The electorate in Britain has become highly critical of the way the European Union, and indeed the European Court of Human Rights, operate. With the upcoming referendum on British EU membership, public opinion – and campaigning – has hinged on how the Union performs institutionally and in certain policy areas, on the government’s negotiated deal, and on whether the UK is expected to be better off in or out.
But what are the concrete facts underlying our often highly politicized perception of key policy areas and institutional relations? What are the arguments in favour and against “Brexit”, what is the bigger picture, and what might the consequences of either vote be?
Since January 2015, the UCL European Institute has been leading on a European Commission funded project to research and debate Britain’s relationship to Europe. What originally started off as a series aiming to dissect a complex, politicised relationship and examine possibilities of institutional reform has been overtaken – and fundamentally changed – by actual events. As such, the project’s focus has turned ever more clearly to an examination of the most urgent political debate in Britain’s – and Europe’s – recent history: the referendum on the UK’s EU membership.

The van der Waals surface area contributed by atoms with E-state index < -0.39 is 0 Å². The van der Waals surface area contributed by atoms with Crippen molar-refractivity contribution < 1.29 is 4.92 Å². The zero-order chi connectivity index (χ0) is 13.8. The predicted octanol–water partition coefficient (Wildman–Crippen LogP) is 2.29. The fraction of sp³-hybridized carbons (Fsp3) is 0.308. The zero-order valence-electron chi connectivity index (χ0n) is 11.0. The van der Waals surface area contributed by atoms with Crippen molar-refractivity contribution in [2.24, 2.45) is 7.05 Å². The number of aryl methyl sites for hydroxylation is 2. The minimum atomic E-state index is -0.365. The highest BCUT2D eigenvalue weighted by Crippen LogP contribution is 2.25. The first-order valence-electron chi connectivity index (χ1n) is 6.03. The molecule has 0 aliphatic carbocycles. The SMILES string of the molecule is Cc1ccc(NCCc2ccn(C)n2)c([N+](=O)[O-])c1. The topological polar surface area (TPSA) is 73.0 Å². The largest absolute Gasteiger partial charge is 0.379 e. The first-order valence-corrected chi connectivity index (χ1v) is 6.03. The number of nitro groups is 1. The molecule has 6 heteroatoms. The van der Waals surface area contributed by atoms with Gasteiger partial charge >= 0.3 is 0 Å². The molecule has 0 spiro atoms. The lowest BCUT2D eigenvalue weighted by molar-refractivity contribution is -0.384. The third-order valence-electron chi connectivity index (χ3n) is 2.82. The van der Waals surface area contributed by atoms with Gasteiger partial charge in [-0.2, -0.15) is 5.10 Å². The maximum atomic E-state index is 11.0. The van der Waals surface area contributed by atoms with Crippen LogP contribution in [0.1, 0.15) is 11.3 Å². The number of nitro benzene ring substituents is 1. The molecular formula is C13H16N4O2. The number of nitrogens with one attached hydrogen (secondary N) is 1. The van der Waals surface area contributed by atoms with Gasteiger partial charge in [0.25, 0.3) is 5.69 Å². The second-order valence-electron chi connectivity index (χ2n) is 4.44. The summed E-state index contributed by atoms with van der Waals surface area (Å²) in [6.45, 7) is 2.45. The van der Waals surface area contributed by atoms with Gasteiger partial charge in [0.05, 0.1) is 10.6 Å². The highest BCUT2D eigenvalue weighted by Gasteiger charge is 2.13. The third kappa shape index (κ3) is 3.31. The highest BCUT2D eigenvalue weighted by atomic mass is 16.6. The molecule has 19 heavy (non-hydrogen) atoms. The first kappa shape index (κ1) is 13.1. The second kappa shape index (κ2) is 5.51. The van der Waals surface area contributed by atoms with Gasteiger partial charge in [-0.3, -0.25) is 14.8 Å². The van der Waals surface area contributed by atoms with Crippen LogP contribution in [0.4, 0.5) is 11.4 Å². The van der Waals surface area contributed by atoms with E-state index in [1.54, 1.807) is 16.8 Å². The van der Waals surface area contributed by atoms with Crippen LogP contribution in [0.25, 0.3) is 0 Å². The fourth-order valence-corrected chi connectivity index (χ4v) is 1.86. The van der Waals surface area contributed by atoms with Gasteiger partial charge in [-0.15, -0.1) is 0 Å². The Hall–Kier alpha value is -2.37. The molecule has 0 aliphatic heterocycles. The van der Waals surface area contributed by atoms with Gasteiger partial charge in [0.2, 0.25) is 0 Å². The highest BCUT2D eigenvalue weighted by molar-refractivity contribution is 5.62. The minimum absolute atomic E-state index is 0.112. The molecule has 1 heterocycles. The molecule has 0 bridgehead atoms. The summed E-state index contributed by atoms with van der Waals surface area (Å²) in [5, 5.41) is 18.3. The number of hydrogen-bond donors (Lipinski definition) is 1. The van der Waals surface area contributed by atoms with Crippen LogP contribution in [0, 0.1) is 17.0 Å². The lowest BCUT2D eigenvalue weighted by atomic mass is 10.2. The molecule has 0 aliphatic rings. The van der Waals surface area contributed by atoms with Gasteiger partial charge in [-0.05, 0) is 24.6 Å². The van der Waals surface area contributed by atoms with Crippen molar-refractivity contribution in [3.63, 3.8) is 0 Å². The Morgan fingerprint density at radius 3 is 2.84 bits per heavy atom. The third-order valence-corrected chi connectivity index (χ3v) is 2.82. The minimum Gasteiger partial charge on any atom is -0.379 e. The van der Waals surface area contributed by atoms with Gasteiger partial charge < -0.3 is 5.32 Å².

Throughout the project’s life span – from January 2015 to July 2016 – we have also organised a series of public debates with academics, analysts, experts, and campaigners. We have produced a range of resources on policy areas and institutional questions, and host this blog. For further information, see the UCL European Institute’s website.
This blog features contributions from UCL academics, scholars from other UK and international universities, and experts from the field, to create the first bespoke, university-hosted blog on Britain’s relationship to the European Union.
For media enquiries or if you are interested in contributing, please contact us.